[First.] In the thirteenth chapter of the book of Deuteronomy [Verses 1, 2, 5.] it is written: “If a prophet or a dreamer arises among you and gives you a sign” etc. “and says: Let us go after other gods and serve them,” etc., “that prophet shall be put to death, so that you purge the evil from the midst of you.”
In this decree it must be noticed first of all that it is not false faith or the mere personal confession of it that is abolished or punished but rather the teaching or preaching office, for the law does not say: Whoever believes falsely, but rather: “When a prophet says: Let us go after other gods.” So among the Jews, too, false faith went unpunished and only the teaching or preaching office of a false faith was stopped.
In the second place, it is clear that among the Jews the administration and execution of this law was assigned to the kings, i.e., to the secular government. For when the Jews chose and anointed a king, the Levites placed into his hands a copy of this book of Deuteronomy, which contains the above-mentioned law, so that he might rule his kingdom according to its teachings and statutes. [See Deuteronomy 17:18-20.]
But it is said that the Old Testament no longer binds anyone and that if one is bound by one provision, one cannot avoid being bound by the others It is true and certain that the Old Testament in and of itself no longer binds or constrains anyone. Nevertheless, as Paul testifies in 2 Tim. 3[:16], “all scripture” of the Old Testament “is given by inspiration of God, and is profitable for teaching, for reproof, for correction, and for training in righteousness,” etc. Paul himself uses many passages from the Old Testament for purposes of teaching, namely in 1 Cor. 9[:1-12], where he teaches that the apostles should be provided with food and drink and that they, the apostles, by virtue of their office, have a right to food and drink, and cites as his authority the law of Moses, Deuteronomy 25[:4]: “You shall not muzzle an ox when it treads out the grain.” Might not someone have confronted Paul and said: My dear fellow, the Old Testament binds Christians not at all, as you yourself have preached, so your text proves nothing. Paul would certainly have replied as follows: I know very well that the letter of the Old Testament binds no one, but no one can on that account forbid me to cite something from it for purposes of doctrine and instruction. He does the same thing in 2 Cor. 13[:1], where he says: “This is the third time I am coming to you; in the mouth of two or three witnesses must everything be established.” Is this regulation not taken from Deuteronomy, chapter 17[:6]? [Probably Deut. 19:15.] Thus it is indeed true that the letter of the above-cited law about putting false prophets to death no longer binds any Christian government. On the other hand, because it was the case that among the Jews the execution of this law was assigned by divine ordinance to the secular magistrate, it follows that today one may properly extract from this a lesson for the Christian magistrate concerning his office, namely that he should seek just and appropriate means to curb false and damaging doctrine and worship among his subjects. Similarly, a preacher of the truth should draw from the same passage the lesson that it also behooves him, for himself and in his own way, to confront and curb false preaching among the people of his parish. And thus we have here instruction for both offices, for the secular magistrate and the preacher, each in its own appropriate way, the secular government with its secular penalties or restraints, and the preacher with his spiritual penalties and restraints.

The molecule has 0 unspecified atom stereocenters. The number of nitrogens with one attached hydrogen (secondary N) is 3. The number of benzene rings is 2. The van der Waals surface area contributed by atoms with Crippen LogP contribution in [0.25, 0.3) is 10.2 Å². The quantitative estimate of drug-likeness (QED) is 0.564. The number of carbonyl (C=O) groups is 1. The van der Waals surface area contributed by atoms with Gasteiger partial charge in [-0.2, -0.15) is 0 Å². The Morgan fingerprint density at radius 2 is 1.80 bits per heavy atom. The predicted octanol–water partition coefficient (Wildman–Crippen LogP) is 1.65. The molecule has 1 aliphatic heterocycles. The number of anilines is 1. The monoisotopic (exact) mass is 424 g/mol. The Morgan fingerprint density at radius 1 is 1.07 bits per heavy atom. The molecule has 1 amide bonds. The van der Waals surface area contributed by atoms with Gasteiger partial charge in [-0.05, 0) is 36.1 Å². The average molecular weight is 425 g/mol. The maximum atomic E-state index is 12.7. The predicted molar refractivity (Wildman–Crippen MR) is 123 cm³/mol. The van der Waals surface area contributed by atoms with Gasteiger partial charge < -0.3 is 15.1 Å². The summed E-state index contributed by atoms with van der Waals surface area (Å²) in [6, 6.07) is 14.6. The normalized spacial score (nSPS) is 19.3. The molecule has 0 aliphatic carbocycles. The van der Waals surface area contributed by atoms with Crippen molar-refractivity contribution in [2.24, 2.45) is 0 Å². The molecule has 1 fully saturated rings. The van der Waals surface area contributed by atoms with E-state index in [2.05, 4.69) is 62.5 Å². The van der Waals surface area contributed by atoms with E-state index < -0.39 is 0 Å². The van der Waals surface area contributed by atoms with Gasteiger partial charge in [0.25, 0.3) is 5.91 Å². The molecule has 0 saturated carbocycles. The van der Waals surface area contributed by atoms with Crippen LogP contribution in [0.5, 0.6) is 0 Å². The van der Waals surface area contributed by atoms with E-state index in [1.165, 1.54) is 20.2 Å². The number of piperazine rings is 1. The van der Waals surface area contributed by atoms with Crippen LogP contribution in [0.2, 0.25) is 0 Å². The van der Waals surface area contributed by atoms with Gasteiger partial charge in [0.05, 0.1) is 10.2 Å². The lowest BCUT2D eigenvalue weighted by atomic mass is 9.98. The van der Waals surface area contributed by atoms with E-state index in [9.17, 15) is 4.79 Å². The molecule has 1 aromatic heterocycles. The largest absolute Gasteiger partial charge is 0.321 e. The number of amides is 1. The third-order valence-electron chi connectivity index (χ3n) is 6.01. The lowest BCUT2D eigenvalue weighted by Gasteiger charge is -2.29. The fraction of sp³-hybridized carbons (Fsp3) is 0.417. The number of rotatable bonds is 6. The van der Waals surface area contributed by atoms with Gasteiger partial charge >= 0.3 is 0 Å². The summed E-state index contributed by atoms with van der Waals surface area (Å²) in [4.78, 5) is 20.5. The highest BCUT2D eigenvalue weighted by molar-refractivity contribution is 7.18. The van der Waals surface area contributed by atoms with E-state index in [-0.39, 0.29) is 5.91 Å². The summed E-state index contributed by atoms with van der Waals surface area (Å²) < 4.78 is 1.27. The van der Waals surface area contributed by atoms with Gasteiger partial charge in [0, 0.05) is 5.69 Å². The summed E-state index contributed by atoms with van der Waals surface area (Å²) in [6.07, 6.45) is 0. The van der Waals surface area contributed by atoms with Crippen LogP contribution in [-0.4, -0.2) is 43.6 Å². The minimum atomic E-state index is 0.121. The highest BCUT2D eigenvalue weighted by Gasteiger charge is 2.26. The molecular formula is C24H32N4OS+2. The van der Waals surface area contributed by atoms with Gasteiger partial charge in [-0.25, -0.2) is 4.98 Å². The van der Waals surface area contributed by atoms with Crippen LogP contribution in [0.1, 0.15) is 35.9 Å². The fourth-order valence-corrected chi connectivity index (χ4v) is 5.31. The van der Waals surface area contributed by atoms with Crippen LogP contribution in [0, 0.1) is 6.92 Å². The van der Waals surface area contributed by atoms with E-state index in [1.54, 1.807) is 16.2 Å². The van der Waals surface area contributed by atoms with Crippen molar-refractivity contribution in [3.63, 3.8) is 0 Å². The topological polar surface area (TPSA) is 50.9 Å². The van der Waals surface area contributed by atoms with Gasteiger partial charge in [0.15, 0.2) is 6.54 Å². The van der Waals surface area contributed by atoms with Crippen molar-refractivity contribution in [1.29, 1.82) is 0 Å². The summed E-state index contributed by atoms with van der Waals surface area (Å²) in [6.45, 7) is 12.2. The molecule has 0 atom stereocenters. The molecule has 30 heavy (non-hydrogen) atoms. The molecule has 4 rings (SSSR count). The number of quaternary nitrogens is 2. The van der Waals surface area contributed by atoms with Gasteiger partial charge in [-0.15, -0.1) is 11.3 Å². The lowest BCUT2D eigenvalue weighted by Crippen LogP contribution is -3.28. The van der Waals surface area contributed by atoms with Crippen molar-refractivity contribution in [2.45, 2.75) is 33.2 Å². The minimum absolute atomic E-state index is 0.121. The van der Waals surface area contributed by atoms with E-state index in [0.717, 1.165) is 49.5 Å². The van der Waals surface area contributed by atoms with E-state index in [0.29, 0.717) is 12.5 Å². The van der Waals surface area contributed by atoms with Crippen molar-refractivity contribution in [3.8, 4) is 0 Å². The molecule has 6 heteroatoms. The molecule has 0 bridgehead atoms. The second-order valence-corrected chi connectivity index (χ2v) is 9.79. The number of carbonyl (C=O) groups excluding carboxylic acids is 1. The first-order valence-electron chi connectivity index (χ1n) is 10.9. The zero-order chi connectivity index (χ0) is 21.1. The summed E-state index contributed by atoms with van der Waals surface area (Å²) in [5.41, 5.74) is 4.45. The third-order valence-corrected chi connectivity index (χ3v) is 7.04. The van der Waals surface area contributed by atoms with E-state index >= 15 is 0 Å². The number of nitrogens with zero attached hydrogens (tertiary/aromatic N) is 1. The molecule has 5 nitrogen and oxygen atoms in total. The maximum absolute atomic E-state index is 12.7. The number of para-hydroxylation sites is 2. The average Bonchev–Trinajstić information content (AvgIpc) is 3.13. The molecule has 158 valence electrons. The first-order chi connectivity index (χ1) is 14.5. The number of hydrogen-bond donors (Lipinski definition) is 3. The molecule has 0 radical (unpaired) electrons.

But again it is said: A secular government could well draw from this law [I.e., Deuteronomy 13:1-2, 5.] the lesson that it would be justified in putting a false teacher to death rather than just expelling him from office or from the territory. What would be the outcome of that? Answer: The government cannot do this; for if it were to insist on the letter of the law in this instance, then it would be bound by all the other laws of Moses, as is correctly stated in the memorandum on the basis of St. Paul in Galatians 5[:3]. To avoid error, the government must draw its lesson from the intent and purpose of this law, which is ultimately that evil and disorder should be prevented. Can a government do that with fair words? In all likelihood it will only be able to do so by means of banishment from the territory, but surely only after all convenient, godly means to curb evil and disorder have been tried by the government. If evil and disorder are and can be prevented, by whatever means, without the penalty of bodily death, then that is enough to satisfy the intent and purpose of the law.